Sound waves are produced when vibrating objects displace the particles in a medium, transferring energy to them and causing them to oscillate. This creates regions of high and low pressure, relative to atmospheric pressure, that propagate away from the object. We refer to the regions of high pressure as compressions and the regions of low pressure as rarefactions. You hear the sound when your ears detect these variations in pressure.

The figure below shows how a sound wave is produced by a vibrating guitar string. This sound wave will have the same frequency as the oscillation of the string. When we plot pressure, relative to atmospheric pressure, against the position near the string, we see the familiar sinusoidal waveform.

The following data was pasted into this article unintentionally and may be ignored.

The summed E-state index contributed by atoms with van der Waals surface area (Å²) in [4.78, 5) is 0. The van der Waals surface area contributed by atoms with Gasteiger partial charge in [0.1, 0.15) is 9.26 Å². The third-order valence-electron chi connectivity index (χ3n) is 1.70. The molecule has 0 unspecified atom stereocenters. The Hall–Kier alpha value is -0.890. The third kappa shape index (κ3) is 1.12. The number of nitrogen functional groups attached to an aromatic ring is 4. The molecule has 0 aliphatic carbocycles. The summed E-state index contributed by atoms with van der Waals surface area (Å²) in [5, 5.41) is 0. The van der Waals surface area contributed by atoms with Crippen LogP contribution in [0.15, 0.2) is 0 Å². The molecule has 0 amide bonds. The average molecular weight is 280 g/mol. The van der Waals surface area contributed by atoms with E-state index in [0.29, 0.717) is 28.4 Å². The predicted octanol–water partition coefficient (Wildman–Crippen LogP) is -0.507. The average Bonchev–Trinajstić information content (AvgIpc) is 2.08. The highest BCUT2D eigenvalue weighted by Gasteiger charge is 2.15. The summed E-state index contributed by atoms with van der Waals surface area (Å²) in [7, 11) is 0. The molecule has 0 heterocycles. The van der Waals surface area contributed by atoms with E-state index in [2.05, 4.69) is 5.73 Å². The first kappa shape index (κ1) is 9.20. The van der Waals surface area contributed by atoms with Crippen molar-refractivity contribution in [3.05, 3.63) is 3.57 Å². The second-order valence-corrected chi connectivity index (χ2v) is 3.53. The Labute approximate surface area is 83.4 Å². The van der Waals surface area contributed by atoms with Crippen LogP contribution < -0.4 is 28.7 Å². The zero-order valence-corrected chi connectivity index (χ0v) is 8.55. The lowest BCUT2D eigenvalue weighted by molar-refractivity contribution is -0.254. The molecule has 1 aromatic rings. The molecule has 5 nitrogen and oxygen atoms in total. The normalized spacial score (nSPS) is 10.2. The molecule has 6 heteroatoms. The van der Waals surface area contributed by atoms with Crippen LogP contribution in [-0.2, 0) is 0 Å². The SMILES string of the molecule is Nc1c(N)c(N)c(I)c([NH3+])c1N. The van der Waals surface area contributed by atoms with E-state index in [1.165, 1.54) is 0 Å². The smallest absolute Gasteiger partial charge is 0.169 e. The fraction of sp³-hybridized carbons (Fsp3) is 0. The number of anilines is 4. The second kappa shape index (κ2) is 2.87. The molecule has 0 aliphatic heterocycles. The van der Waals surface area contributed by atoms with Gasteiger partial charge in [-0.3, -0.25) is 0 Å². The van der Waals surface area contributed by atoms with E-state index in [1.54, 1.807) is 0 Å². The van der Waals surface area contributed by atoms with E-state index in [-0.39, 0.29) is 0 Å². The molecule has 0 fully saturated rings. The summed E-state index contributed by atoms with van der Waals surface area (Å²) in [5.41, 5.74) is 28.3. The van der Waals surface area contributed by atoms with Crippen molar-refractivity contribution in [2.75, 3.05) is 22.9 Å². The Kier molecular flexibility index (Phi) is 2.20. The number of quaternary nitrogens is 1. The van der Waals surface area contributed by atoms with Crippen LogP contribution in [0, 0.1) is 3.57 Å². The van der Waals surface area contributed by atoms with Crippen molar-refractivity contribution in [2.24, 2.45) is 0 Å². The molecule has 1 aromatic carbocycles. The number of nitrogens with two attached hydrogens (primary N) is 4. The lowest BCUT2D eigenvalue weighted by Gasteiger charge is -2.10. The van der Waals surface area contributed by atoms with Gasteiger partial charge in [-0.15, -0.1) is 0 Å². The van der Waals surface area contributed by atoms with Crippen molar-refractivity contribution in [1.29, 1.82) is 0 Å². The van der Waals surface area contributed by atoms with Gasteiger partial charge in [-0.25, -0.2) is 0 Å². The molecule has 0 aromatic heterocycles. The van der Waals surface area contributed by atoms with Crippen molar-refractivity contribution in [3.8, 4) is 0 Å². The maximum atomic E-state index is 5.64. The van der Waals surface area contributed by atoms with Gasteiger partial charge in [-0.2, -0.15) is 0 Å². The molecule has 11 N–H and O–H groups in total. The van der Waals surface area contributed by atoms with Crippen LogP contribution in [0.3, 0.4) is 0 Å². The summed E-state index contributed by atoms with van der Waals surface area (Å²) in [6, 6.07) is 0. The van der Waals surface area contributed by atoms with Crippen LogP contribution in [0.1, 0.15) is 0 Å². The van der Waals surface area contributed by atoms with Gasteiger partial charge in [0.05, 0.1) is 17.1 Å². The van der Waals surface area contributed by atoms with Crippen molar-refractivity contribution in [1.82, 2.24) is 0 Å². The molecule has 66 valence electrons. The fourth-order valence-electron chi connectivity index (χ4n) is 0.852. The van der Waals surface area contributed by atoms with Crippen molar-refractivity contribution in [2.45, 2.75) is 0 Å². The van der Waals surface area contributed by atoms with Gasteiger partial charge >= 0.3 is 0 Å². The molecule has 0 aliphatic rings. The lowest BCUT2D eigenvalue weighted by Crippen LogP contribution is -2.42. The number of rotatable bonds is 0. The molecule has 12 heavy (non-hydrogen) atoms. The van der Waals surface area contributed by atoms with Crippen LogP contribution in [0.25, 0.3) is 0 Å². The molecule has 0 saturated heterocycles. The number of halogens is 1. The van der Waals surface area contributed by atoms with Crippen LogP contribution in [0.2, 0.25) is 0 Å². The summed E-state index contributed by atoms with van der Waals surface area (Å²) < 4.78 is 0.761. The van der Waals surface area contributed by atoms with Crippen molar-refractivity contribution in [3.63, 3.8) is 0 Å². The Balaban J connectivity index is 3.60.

Sound is a mechanical wave as it requires a medium to travel through. This means that if there are no particles present, such as in the vacuum of space, then it cannot propagate. This is unlike light, or electromagnetic waves, which can travel through a vacuum, and explains why we can see the Sun but we can’t hear it. Sound is also a longitudinal wave because the particles in the medium oscillate parallel to the direction of propagation.